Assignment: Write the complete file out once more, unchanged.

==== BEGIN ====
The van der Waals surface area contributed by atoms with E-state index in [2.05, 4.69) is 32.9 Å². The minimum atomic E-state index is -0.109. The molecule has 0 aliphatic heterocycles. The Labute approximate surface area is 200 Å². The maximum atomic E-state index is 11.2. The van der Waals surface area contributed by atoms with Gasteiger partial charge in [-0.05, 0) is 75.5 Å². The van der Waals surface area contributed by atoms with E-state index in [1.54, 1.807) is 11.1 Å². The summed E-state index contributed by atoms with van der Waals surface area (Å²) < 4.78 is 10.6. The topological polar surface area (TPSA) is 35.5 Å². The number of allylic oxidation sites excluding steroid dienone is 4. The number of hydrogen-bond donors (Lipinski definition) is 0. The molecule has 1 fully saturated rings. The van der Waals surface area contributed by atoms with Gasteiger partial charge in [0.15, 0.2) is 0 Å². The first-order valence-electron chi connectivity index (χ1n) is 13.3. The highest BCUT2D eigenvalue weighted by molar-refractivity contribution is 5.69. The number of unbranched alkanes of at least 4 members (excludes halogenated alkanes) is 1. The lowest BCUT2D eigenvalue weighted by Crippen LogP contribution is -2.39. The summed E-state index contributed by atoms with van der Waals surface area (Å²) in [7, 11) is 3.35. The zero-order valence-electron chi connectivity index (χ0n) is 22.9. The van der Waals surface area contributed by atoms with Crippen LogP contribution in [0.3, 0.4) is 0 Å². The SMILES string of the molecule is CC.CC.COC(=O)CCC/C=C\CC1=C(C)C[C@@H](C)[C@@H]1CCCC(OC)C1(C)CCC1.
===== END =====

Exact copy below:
The van der Waals surface area contributed by atoms with E-state index in [2.05, 4.69) is 32.9 Å². The minimum atomic E-state index is -0.109. The molecule has 0 aliphatic heterocycles. The Labute approximate surface area is 200 Å². The maximum atomic E-state index is 11.2. The van der Waals surface area contributed by atoms with Gasteiger partial charge in [-0.05, 0) is 75.5 Å². The van der Waals surface area contributed by atoms with E-state index in [1.54, 1.807) is 11.1 Å². The summed E-state index contributed by atoms with van der Waals surface area (Å²) < 4.78 is 10.6. The topological polar surface area (TPSA) is 35.5 Å². The number of allylic oxidation sites excluding steroid dienone is 4. The number of hydrogen-bond donors (Lipinski definition) is 0. The molecule has 1 fully saturated rings. The van der Waals surface area contributed by atoms with Gasteiger partial charge in [0.15, 0.2) is 0 Å². The first-order valence-electron chi connectivity index (χ1n) is 13.3. The highest BCUT2D eigenvalue weighted by molar-refractivity contribution is 5.69. The number of unbranched alkanes of at least 4 members (excludes halogenated alkanes) is 1. The lowest BCUT2D eigenvalue weighted by Crippen LogP contribution is -2.39. The summed E-state index contributed by atoms with van der Waals surface area (Å²) in [7, 11) is 3.35. The zero-order valence-electron chi connectivity index (χ0n) is 22.9. The van der Waals surface area contributed by atoms with Crippen LogP contribution in [0.3, 0.4) is 0 Å². The SMILES string of the molecule is CC.CC.COC(=O)CCC/C=C\CC1=C(C)C[C@@H](C)[C@@H]1CCCC(OC)C1(C)CCC1.